COVID-19 has not been a stranger to the industry as multiple auto glass repair and replacement businesses have made adjustments, and in some cases, have temporarily closed in order to help limit the virus’ spread. Vector Solutions hosted a webinar today that focused on COVID-19 exposure tracking, Occupational Safety and Health Administration (OSHA) requirements, filing claims and more.
Clare Epstein, Vector EHS general manger, started the webinar by explaining the company’s software. It allows users to track, manage and report on safety data in one place, according to Epstein.
“Tracking COVID-19 exposure is important because in doing to we can help combat its spread, minimize the risk, become prepared for future operations, stay compliant, and work to ensure future employee safety,” said Epstein. “This [COVID-19] is going to be with us for a while and we might have to further adjust down the road.”
According to the company’s webinar, challenges associated with the global virus has several challenges when it comes to exposure tracking, which include: the fast-changing and uncertain situation, data privacy concerns, training employees, defining exposure, and mitigating exposure risk. Epstein stated there is a three step loop for virus exposure data feedback, which consists of: exposure incident data analysis and remediation of hazards and root causes, which will lead to a reduction of exposures.
“Even after a few months of [the industry] being exposed to the virus what we know about it keeps changing, which includes guidance presented from state and local governments,” Epstein said. “Things we didn’t know we had to do a month ago now we do.”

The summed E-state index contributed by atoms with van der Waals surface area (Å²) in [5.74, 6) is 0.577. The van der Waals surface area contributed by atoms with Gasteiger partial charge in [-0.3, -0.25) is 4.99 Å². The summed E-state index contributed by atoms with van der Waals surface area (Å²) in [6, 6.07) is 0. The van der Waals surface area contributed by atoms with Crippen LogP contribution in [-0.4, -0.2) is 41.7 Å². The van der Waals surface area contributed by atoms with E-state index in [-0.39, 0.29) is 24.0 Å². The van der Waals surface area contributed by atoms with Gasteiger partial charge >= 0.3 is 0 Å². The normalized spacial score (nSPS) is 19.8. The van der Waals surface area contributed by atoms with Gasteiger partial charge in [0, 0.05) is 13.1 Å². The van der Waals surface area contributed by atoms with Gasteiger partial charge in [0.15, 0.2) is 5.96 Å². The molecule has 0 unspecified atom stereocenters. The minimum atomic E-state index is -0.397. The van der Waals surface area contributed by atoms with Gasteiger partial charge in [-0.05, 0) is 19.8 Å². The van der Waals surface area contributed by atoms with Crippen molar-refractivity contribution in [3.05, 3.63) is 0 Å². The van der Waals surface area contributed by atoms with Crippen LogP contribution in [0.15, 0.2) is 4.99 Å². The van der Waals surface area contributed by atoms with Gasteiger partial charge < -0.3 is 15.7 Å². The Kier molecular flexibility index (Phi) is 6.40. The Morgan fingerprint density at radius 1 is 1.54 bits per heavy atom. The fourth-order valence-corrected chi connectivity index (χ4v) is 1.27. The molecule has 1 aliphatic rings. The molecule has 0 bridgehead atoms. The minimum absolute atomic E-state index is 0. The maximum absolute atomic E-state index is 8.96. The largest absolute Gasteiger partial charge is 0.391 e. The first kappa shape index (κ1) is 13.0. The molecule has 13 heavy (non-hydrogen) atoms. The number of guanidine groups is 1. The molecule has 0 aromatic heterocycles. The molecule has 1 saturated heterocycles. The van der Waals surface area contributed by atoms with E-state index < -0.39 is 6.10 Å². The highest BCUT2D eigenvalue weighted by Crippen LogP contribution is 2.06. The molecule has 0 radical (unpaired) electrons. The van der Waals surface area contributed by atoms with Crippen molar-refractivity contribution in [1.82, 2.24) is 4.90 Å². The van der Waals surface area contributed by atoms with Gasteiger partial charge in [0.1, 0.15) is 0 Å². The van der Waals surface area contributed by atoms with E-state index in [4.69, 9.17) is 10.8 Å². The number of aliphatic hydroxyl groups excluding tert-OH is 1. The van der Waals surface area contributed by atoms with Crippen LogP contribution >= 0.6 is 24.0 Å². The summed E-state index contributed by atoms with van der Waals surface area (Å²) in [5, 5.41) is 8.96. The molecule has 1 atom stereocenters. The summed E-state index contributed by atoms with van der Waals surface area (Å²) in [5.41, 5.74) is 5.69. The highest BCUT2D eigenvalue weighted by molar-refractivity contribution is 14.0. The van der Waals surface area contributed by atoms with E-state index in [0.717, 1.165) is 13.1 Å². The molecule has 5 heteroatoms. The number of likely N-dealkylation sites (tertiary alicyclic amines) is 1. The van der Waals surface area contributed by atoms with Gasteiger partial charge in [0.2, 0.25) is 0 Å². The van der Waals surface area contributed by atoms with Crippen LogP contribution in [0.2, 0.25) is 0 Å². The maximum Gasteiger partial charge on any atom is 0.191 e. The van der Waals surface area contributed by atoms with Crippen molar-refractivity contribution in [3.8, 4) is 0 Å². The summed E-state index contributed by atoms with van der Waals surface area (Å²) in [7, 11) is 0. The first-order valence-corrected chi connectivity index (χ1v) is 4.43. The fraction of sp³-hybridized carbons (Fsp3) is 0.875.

She also highlighted different severities of virus exposure, which included construction, manufacturing, and health care professionals. “The information around the virus is constantly changing, but now even manufacturing plants where many people work close together are at a higher risk, as we’ve seen several outbreaks,” Epstein explained.
All U.S. organizations (with a few exceptions) are required to comply with OSHA recordkeeping, according to the company’s webinar. An incident is considered recordable if it involves:
- Missing a day of work or the next shift;
- Restriction of work or transfer to another job;
- Medical treatment beyond first-aid;
- Loss of consciousness; and
- Occupational illness.
Forms can be found on OSHA’s website along with advised procedures. It is important to note what a confirmed case of COVID-19 means.
“A confirmed case of COVID-19 means an individual with at least one respiratory specimen that tested positive for SARS-CoV-2, the virus that causes COVID-19. OSHA does not consider suspected, but unconfirmed COVID-19 cases to be recordable,” a portion of the Center for Disease Control (CDC) guidance reads.